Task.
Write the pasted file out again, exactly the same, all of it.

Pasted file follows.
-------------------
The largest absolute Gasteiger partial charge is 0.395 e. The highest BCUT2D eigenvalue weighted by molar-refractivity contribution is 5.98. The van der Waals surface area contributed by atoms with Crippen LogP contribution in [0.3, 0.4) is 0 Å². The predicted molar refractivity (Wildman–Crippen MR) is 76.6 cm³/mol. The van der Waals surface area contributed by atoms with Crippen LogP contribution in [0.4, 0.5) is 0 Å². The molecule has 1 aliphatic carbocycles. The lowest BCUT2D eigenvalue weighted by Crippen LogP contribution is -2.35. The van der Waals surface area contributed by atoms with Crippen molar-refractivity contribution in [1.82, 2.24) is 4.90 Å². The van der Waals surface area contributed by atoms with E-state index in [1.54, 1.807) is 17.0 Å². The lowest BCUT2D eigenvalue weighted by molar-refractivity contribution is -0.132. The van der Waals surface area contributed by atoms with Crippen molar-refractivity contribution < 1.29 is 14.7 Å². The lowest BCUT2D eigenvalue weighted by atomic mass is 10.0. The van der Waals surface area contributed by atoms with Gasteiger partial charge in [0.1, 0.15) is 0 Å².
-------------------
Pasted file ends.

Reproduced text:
The largest absolute Gasteiger partial charge is 0.395 e. The highest BCUT2D eigenvalue weighted by molar-refractivity contribution is 5.98. The van der Waals surface area contributed by atoms with Crippen LogP contribution in [0.3, 0.4) is 0 Å². The predicted molar refractivity (Wildman–Crippen MR) is 76.6 cm³/mol. The van der Waals surface area contributed by atoms with Crippen LogP contribution in [0.4, 0.5) is 0 Å². The molecule has 1 aliphatic carbocycles. The lowest BCUT2D eigenvalue weighted by Crippen LogP contribution is -2.35. The van der Waals surface area contributed by atoms with Crippen molar-refractivity contribution in [1.82, 2.24) is 4.90 Å². The van der Waals surface area contributed by atoms with E-state index in [1.54, 1.807) is 17.0 Å². The lowest BCUT2D eigenvalue weighted by molar-refractivity contribution is -0.132. The van der Waals surface area contributed by atoms with Crippen molar-refractivity contribution < 1.29 is 14.7 Å². The lowest BCUT2D eigenvalue weighted by atomic mass is 10.0. The van der Waals surface area contributed by atoms with Gasteiger partial charge in [0.1, 0.15) is 0 Å².